And no one really knows why. Or at least, no one can agree on why.
Casting and timing were the most likely culprits a second season never materialized, even though it was allegedly greenlit for one originally. While their stories didn’t match up even today, stars Justin Fichelson, Andrew Greenwell and Roh Habibi all agreed there was one cast member the network fired — but none would admit it was him. Bravo declined to comment for this article.
Habibi said the replacement real estate agent quit after a few weeks of filming a second season. Greenwell said they found a new agent for the new season but the timing didn’t work out for the network. However, it’s unlikely casting was the only problem, and the decision to cancel the second season permanently probably is attributable to a combination of factors. Each cast member mentioned that San Francisco wasn’t as flashy and drama-filled as its Los Angeles and New York competitors. Buyers and sellers in San Francisco are also much more private. Moreover, the real estate isn’t as flashy and modern as other cities.
Plus, since it was an inaugural season, it was difficult to get clients to agree to put themselves or their properties on TV. By the time talk of the second season began, though, both Fichelson and Habibi said people were lining up to be on the show.
Greenwell said he was constantly turned down by people he approached. “San Francisco is hard because people are really private,” Greenwell said. “I was doing deals that were really interesting with huge players and they didn’t want to be on television.”
Even with plenty of gorgeous city panoramas, real estate listings from high rises to wineries and even a Kathy Hilton cameo (IYKYK), it didn’t make up for the show’s rough spots. The cast members weren’t at ease in early episodes, family and relationship drama felt manufactured, and the mention of “tech” and “tech people” throughout the season became an almost grating cliche. Greenwell said that type of buyer doesn’t translate as well on TV.
“I could hold an open house and someone could show up in $10 thrift store pants and they could be worth a billion dollars,” Greenwell said. “I just don’t think we had the right group that wanted to be on television.”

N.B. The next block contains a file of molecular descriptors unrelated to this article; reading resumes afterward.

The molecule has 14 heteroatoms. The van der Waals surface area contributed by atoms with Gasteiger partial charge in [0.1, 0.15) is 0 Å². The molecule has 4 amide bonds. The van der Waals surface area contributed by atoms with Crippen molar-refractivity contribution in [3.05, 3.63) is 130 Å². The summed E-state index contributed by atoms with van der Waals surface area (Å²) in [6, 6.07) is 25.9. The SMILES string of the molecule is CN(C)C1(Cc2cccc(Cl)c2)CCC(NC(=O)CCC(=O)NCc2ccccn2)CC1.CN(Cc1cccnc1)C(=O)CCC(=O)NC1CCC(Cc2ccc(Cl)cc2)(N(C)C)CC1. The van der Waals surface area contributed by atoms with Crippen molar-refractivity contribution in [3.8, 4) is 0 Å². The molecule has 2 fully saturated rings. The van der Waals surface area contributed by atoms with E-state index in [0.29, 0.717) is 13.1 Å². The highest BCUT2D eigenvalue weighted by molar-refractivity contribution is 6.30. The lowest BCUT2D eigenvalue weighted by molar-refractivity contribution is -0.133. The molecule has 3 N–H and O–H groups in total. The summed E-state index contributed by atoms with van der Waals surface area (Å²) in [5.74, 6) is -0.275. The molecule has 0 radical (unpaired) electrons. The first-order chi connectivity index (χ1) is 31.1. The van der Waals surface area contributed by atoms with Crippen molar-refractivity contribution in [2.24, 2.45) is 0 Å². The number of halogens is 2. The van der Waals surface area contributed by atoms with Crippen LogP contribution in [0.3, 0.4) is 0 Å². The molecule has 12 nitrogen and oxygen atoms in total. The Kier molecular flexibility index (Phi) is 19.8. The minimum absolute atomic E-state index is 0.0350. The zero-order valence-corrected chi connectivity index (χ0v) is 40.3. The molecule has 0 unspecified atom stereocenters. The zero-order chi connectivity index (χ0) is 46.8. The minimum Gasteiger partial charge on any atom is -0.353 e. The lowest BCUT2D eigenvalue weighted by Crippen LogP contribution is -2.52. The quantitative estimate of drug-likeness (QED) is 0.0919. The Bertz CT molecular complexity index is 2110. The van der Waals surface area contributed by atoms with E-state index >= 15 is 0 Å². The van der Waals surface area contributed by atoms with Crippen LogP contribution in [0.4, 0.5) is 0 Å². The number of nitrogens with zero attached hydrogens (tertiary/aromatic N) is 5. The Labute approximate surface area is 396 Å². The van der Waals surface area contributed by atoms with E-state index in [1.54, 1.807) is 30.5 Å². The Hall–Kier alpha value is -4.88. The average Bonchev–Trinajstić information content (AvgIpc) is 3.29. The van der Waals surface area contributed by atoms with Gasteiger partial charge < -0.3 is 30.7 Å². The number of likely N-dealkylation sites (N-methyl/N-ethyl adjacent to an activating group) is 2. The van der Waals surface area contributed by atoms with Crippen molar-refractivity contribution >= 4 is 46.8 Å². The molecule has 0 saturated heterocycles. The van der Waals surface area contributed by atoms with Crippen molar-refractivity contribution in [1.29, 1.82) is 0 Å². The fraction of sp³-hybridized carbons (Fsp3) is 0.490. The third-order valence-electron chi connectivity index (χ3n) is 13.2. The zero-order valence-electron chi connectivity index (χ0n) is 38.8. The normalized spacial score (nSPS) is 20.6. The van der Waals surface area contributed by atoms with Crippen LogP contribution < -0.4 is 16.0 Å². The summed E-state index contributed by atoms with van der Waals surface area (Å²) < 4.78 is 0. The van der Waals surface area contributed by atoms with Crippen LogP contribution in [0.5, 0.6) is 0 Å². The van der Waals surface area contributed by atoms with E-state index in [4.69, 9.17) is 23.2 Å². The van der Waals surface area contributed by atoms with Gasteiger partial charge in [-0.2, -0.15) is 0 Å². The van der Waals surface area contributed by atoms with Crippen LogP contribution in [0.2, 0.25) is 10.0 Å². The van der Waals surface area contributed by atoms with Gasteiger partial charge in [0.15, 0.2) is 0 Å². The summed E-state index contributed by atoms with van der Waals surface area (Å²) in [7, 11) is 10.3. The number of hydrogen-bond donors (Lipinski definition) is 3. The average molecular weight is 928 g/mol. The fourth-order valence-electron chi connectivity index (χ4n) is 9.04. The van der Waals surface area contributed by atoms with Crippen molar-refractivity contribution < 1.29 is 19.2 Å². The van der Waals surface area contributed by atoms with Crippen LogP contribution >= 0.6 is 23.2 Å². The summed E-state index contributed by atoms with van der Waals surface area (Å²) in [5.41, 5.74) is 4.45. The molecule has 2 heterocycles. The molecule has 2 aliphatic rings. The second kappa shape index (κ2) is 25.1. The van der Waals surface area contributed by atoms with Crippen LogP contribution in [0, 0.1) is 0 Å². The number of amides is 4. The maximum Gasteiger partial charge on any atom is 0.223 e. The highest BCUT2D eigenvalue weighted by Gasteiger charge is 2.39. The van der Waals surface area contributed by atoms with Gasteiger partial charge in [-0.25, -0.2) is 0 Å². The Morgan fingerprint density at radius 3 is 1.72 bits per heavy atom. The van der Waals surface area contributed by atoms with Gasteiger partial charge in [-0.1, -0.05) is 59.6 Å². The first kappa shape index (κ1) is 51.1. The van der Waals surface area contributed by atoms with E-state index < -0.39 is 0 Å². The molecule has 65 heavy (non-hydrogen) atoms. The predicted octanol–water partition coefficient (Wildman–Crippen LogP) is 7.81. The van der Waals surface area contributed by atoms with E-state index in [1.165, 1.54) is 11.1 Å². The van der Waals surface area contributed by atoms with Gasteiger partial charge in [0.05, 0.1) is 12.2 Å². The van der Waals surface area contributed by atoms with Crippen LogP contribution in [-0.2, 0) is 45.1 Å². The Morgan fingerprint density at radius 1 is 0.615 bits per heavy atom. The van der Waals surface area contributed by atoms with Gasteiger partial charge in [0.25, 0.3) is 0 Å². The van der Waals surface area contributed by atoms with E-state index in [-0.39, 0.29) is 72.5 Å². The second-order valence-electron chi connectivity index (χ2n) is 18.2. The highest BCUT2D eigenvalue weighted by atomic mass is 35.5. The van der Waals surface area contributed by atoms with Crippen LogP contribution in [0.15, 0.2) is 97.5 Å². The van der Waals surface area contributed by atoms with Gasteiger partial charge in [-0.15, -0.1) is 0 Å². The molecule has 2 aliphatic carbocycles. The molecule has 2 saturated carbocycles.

There were plenty of moments, in particular, tailor-made to make the local viewer cringe, especially watching nearly eight years later. The complexities and slow timeline of renovating a Victorian. A potential buyer complaining about a giant redwood blocking a home’s city view. An agent who calls Bernal Heights “the hood.” The unanimous praise of Stanley Saitowitz. An attempt to sell a home in St. Francis Wood as anything but sleepy. The moment when Fichelson says the construction is part of what makes the Millennium Tower such a top-tier building. (Though he of course had no idea what would happen in the future.)
Overplayed drama is part and parcel with reality TV, but at least one part appears authentic: The San Francisco cast members did not know each other before the show started filming and they aren’t in touch today. While Greenwell and Fichelson seem cordial, Habibi said he doesn’t get along with either even now. “I didn’t like either one of those guys and I’m sure they didn’t like me,” he said. “It was three alpha personalities trying to be the star of the show. We didn’t get along. We still don’t get along.”
The one thing the three stars unanimously agreed on was how much the show helped their careers. “There is no better way to build your brand than national or international television,” Habibi said. “What would have taken me 20 years to build, I did in one season.”
Habibi later founded the Habibi Group, which currently operates in the Bay Area, Hawaii and Lake Tahoe.
Fichelson said a tech entrepreneur called him up after watching the show’s season and asked him to represent him for a sale. While he wouldn’t reveal who the client was, he said he had founded one of the biggest unicorn companies in SF and he went on to do multiple multimillion dollar real estate deals with the entrepreneur. “It was as if I added several years to my career that weren’t there,” Fichelson said.
Fichelson, an SF local, now runs the brokerage firm Avenue 8, operating throughout California and New York.
Greenwell, who founded his own real estate brokerage as part of Sotheby’s and sells in the Bay Area and Hawaii, said he met amazing clients because of the show.
The cast members did agree on one other thing — the fashion on the show wasn’t representative of the city at all. “All the clothes from the show, I haven’t worn them since,” Greenwell said with a laugh.
Fichelson, often seen at his tailor on the show, concurred, “I never wear ties.”
Eight years later, they don’t get recognized as much as they used to, but it still happens occasionally. Both Fichelson and Greenwell said people often say they look familiar and they can’t quite place them.
Greenwell said he’s thankful social media wasn’t like it is today and thinks he might feel differently if it was. He said the day before the show premiered they all got several threatening notes from an organization that accused the show of assisting in gentrifying the city. He said he stayed in a hotel for several nights as a precaution.
If there’s one thing that’s definitely not to blame for the show’s demise, it’s the real estate transactions themselves. In a market where all cash, multimillion dollar overbidding wars are normal, there’s plenty of drama to be had. You just won’t see it on TV.